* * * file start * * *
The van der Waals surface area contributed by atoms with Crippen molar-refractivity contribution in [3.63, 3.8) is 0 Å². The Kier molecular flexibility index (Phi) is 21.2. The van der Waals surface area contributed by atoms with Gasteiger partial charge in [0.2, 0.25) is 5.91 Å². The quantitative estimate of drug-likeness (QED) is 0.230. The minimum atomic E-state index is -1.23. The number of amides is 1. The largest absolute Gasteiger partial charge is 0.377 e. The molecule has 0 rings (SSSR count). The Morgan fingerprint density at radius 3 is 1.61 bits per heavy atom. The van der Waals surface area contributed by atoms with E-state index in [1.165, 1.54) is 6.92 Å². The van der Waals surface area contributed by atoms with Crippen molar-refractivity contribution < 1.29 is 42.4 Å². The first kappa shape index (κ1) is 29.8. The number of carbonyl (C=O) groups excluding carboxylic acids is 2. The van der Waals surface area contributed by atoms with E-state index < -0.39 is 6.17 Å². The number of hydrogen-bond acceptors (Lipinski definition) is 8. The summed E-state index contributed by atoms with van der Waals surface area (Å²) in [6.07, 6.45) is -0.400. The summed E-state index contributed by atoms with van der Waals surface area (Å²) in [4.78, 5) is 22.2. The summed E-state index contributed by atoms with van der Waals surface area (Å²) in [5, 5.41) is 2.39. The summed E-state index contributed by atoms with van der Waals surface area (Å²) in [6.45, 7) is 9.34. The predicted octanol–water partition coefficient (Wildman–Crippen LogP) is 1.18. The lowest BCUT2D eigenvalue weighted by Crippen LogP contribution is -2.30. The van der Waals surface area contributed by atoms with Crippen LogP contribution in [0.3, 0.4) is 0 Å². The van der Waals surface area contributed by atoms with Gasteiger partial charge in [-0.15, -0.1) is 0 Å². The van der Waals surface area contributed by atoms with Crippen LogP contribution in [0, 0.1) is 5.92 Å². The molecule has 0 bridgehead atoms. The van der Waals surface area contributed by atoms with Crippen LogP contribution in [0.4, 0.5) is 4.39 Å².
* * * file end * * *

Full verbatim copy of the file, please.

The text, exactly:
The van der Waals surface area contributed by atoms with Crippen molar-refractivity contribution in [3.63, 3.8) is 0 Å². The Kier molecular flexibility index (Phi) is 21.2. The van der Waals surface area contributed by atoms with Gasteiger partial charge in [0.2, 0.25) is 5.91 Å². The quantitative estimate of drug-likeness (QED) is 0.230. The minimum atomic E-state index is -1.23. The number of amides is 1. The largest absolute Gasteiger partial charge is 0.377 e. The molecule has 0 rings (SSSR count). The Morgan fingerprint density at radius 3 is 1.61 bits per heavy atom. The van der Waals surface area contributed by atoms with E-state index in [1.165, 1.54) is 6.92 Å². The van der Waals surface area contributed by atoms with Crippen molar-refractivity contribution < 1.29 is 42.4 Å². The first kappa shape index (κ1) is 29.8. The number of carbonyl (C=O) groups excluding carboxylic acids is 2. The van der Waals surface area contributed by atoms with E-state index < -0.39 is 6.17 Å². The number of hydrogen-bond acceptors (Lipinski definition) is 8. The summed E-state index contributed by atoms with van der Waals surface area (Å²) in [6.07, 6.45) is -0.400. The summed E-state index contributed by atoms with van der Waals surface area (Å²) in [4.78, 5) is 22.2. The summed E-state index contributed by atoms with van der Waals surface area (Å²) in [5, 5.41) is 2.39. The summed E-state index contributed by atoms with van der Waals surface area (Å²) in [6.45, 7) is 9.34. The predicted octanol–water partition coefficient (Wildman–Crippen LogP) is 1.18. The lowest BCUT2D eigenvalue weighted by Crippen LogP contribution is -2.30. The van der Waals surface area contributed by atoms with Crippen LogP contribution in [0.3, 0.4) is 0 Å². The van der Waals surface area contributed by atoms with Gasteiger partial charge in [-0.15, -0.1) is 0 Å². The van der Waals surface area contributed by atoms with Crippen LogP contribution in [0, 0.1) is 5.92 Å². The molecule has 0 bridgehead atoms. The van der Waals surface area contributed by atoms with Crippen LogP contribution in [0.4, 0.5) is 4.39 Å².